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Chapter 4.  Concepts for the Intermediate

1. Plugins

1.1.  Introduction

One of the nicest things about GIMP is how easily its functionality can be extended, by using plugins. GIMP plugins are external programs that run under the control of the main GIMP application and interact with it very closely. Plugins can manipulate images in almost any way that users can. Their advantage is that it is much easier to add a capability to GIMP by writing a small plugin than by modifying the huge mass of complex code that makes up the GIMP core. Many valuable plugins have C source code that only comes to 100-200 lines or so.

Several dozen plugins are included in the main GIMP distribution, and installed automatically along with GIMP. Most of them can be accessed through the Filters menu (in fact, everything in that menu is a plugin), but a number are located in other menus. In many cases you can use one without ever realizing that it is a plugin: for example, the "Normalize" function for automatic color correction is actually a plugin, although there is nothing about the way it works that would tell you this.

In addition to the plugins included with GIMP, many more are available on the net. A large number can be found at the GIMP Plugin Registry, a web site whose purpose is to provide a central repository for plugins. Creators of plugins can upload them there; users in search of plugins for a specific purpose can search the site in a variety of ways.

Anybody in the world can write a GIMP plugin and make it available over the web, either via the Registry or a personal web site, and many very valuable plugins can be obtained in this way ­ some are described elsewhere in the User's Manual. With this freedom from constraint comes a certain degree of risk, though: the fact that anybody can do it means that there is no effective quality control. The plugins distributed with GIMP have all been tested and tuned by the developers, but many that you can download were just hacked together in a few hours and then tossed to the winds. Some plugin creators just don't care about robustness, and even for those who do, their ability to test on a variety of systems in a variety of situations is often quite limited. Basically, when you download a plugin, you are getting something for free, and sometimes you get exactly what you pay for. This is not said in an attempt to discourage you, just to make sure you understand reality.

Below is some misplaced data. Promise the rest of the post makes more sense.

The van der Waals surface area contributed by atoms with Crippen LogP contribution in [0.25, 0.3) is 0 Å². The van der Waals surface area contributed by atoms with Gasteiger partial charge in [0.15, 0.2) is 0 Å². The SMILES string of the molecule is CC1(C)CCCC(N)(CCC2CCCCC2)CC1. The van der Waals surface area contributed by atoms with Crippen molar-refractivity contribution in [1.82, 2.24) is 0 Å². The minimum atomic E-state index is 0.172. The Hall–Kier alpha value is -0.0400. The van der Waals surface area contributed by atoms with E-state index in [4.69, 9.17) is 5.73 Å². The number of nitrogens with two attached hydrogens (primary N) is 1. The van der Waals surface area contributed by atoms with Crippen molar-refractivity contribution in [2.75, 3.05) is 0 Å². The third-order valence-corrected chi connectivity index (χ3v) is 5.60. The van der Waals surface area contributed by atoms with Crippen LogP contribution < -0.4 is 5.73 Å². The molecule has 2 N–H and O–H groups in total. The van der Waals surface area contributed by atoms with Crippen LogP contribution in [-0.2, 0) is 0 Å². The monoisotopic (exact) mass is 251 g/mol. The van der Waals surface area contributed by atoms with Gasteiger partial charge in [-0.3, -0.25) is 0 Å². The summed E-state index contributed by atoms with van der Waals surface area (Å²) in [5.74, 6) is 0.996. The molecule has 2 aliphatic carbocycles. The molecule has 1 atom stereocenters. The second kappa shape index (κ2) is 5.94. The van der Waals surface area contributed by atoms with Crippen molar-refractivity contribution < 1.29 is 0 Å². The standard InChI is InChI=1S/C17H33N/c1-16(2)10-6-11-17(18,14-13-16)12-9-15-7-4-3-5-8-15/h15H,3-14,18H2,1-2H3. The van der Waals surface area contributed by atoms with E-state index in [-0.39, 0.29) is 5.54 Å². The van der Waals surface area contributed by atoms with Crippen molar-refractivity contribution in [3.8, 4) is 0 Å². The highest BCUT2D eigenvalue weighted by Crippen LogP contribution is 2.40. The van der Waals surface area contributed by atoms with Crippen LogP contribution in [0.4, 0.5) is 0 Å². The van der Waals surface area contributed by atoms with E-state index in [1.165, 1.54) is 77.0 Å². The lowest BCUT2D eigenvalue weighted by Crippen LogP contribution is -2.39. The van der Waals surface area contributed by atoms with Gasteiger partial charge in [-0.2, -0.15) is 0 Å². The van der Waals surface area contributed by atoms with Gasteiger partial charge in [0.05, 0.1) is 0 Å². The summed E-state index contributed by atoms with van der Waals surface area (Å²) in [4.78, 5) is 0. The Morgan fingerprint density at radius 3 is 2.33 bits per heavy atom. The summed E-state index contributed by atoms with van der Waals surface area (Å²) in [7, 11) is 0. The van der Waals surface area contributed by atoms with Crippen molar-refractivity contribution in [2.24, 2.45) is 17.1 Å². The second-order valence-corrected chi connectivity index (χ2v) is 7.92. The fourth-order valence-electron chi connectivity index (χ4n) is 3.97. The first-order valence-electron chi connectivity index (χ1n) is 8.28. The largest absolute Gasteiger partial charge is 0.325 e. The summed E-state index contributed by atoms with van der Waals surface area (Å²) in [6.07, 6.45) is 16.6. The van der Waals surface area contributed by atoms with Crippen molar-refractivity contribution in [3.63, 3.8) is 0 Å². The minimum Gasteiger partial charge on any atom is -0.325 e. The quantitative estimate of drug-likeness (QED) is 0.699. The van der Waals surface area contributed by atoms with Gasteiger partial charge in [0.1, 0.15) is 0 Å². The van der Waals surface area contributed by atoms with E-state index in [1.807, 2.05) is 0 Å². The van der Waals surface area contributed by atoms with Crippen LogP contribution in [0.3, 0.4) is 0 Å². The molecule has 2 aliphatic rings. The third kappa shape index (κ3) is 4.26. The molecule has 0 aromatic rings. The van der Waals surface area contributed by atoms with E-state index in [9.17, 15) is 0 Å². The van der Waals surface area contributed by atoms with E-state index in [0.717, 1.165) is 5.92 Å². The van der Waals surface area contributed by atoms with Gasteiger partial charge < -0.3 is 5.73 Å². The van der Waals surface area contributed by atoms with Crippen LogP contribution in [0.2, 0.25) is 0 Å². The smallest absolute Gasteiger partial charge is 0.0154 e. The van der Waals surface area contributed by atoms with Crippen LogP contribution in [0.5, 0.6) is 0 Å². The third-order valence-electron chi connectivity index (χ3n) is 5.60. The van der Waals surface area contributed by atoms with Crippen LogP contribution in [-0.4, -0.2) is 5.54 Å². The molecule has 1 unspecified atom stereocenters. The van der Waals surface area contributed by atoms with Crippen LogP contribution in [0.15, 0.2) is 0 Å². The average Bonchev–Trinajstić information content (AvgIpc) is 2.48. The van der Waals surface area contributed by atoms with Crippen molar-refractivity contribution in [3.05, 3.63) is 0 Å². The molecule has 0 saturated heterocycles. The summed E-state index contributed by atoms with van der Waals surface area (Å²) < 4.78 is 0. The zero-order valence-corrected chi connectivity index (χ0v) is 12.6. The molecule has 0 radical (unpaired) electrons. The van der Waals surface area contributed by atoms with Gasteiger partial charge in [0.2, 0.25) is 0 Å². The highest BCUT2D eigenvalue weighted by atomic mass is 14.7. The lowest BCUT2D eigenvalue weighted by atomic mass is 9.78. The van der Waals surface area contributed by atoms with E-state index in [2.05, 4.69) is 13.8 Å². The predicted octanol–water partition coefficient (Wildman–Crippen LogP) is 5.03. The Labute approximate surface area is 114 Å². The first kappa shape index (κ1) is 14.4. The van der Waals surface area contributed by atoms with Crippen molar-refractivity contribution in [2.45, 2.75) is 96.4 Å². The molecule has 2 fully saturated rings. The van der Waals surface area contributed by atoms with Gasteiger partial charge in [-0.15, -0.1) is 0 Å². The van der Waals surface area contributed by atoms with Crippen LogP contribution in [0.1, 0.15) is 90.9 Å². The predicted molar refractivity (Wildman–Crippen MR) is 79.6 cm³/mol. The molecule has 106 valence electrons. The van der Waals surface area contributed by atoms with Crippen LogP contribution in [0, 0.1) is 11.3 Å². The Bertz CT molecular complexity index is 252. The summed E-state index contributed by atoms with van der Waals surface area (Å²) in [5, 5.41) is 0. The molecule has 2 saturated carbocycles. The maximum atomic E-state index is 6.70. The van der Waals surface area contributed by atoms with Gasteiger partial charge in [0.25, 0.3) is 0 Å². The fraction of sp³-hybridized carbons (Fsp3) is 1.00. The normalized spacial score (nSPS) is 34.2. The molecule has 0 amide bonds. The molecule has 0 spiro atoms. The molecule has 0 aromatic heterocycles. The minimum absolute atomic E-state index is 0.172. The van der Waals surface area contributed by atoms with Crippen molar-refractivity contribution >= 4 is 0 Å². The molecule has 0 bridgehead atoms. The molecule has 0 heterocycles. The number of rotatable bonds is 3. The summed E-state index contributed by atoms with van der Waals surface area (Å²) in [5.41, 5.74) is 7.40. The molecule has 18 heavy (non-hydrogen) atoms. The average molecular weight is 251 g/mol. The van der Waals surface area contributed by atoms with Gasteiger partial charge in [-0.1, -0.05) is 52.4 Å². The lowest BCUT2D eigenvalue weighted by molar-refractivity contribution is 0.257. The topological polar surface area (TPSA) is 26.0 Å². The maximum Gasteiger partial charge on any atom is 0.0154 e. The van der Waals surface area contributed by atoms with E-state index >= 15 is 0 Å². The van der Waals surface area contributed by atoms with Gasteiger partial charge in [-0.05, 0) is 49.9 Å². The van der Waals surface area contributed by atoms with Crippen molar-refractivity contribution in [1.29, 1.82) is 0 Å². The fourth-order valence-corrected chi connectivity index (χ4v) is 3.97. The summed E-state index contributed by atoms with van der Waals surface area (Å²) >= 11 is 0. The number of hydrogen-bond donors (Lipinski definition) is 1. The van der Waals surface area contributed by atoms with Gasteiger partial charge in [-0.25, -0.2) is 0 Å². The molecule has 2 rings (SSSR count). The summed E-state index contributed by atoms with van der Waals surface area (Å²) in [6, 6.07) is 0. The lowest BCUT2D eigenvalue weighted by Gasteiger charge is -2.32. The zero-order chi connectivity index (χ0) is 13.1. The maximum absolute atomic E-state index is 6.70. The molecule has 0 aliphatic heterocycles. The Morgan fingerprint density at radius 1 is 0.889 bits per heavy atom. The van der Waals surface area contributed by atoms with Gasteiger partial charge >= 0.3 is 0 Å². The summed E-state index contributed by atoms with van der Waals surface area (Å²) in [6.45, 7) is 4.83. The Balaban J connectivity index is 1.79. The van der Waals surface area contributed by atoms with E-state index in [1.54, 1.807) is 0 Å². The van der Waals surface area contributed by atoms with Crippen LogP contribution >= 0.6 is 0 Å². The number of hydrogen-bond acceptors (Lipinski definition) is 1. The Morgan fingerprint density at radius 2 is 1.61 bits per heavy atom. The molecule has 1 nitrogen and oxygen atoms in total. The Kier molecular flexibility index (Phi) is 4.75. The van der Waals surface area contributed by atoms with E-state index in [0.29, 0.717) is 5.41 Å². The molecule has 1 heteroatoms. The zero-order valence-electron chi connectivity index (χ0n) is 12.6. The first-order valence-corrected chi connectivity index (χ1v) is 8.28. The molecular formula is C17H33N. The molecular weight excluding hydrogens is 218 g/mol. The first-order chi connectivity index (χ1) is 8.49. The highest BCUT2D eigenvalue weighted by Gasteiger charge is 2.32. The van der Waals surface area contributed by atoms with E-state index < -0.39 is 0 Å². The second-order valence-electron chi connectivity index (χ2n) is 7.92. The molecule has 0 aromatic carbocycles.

[Warning] Warning

Plugins, being full-fledged executable programs, can do any of the things that any other program can do, including install back-doors on your system or otherwise compromise its security. Don't install a plugin unless it comes from a trusted source.

These caveats apply as much to the Plugin Registry as to any other source of plugins. The Registry is available to any plugin creator who wants to use it: there is no systematic oversight. Obviously if the maintainers became aware that something evil was there, they would remove it. (That hasn't happened yet.) There is, however, for GIMP and its plugins the same warranty as for any other free software: namely, none.

[Caution] Caution

Plugins have been a feature of GIMP for many versions. However, plugins written for one version of GIMP can hardly ever be used successfully with other versions. They need to be ported: sometimes this is easy, sometimes not. Many plugins are already available in several versions. Bottom line: before trying to install a plugin, make sure that it is written for your version of GIMP.

1.2.  Using Plugins

For the most part you can use a plugin like any other GIMP tool, without needing to be aware that it is a plugin. But there are a few things about plugins that are useful to understand.

One is that plugins are generally not as robust as the GIMP core. When GIMP crashes, it is considered a very serious thing: it can cost the user a lot of trouble and headache. When a plugin crashes, the consequences are usually not so serious. In most cases you can just continuing working without worrying about it.

[Note] Note

Because plugins are separate programs, they communicate with the GIMP core in a special way: The GIMP developers call it “talking over a wire”. When a plugin crashes, the communication breaks down, and you will see an error message about a “wire read error”.

[Tip] Tip

When a plugin crashes, GIMP gives you a very ominous-looking message telling you that the plugin may have left GIMP in a corrupted state, and you should consider saving your images and exiting. Strictly speaking, this is quite correct, because plugins have the power to alter almost anything in GIMP, but for practical purposes, experience has shown that corruption is actually quite rare, and many users just continue working and don't worry about it. Our advice is that you simply think about how much trouble it would cause you if something went wrong, and weigh it against the odds.